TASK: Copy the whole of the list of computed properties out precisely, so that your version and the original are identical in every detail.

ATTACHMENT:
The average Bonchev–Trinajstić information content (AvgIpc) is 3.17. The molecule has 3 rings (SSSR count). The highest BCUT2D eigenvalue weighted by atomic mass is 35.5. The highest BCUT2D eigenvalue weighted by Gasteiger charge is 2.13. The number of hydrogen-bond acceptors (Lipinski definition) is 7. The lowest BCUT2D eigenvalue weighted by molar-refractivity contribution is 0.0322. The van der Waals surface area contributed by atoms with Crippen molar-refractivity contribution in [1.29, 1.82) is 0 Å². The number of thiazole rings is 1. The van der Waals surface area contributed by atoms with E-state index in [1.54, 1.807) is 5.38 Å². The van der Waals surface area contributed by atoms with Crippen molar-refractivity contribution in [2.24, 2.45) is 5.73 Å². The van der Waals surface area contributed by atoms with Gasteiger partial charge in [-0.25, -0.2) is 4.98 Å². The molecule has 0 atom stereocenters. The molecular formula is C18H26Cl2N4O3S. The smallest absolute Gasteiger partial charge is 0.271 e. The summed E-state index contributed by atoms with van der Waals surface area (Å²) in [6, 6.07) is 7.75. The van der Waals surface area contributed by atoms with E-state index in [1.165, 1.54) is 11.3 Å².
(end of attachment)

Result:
The average Bonchev–Trinajstić information content (AvgIpc) is 3.17. The molecule has 3 rings (SSSR count). The highest BCUT2D eigenvalue weighted by atomic mass is 35.5. The highest BCUT2D eigenvalue weighted by Gasteiger charge is 2.13. The number of hydrogen-bond acceptors (Lipinski definition) is 7. The lowest BCUT2D eigenvalue weighted by molar-refractivity contribution is 0.0322. The van der Waals surface area contributed by atoms with Crippen molar-refractivity contribution in [1.29, 1.82) is 0 Å². The number of thiazole rings is 1. The van der Waals surface area contributed by atoms with E-state index in [1.54, 1.807) is 5.38 Å². The van der Waals surface area contributed by atoms with Crippen molar-refractivity contribution in [2.24, 2.45) is 5.73 Å². The van der Waals surface area contributed by atoms with Gasteiger partial charge in [-0.25, -0.2) is 4.98 Å². The molecule has 0 atom stereocenters. The molecular formula is C18H26Cl2N4O3S. The smallest absolute Gasteiger partial charge is 0.271 e. The summed E-state index contributed by atoms with van der Waals surface area (Å²) in [6, 6.07) is 7.75. The van der Waals surface area contributed by atoms with E-state index in [1.165, 1.54) is 11.3 Å².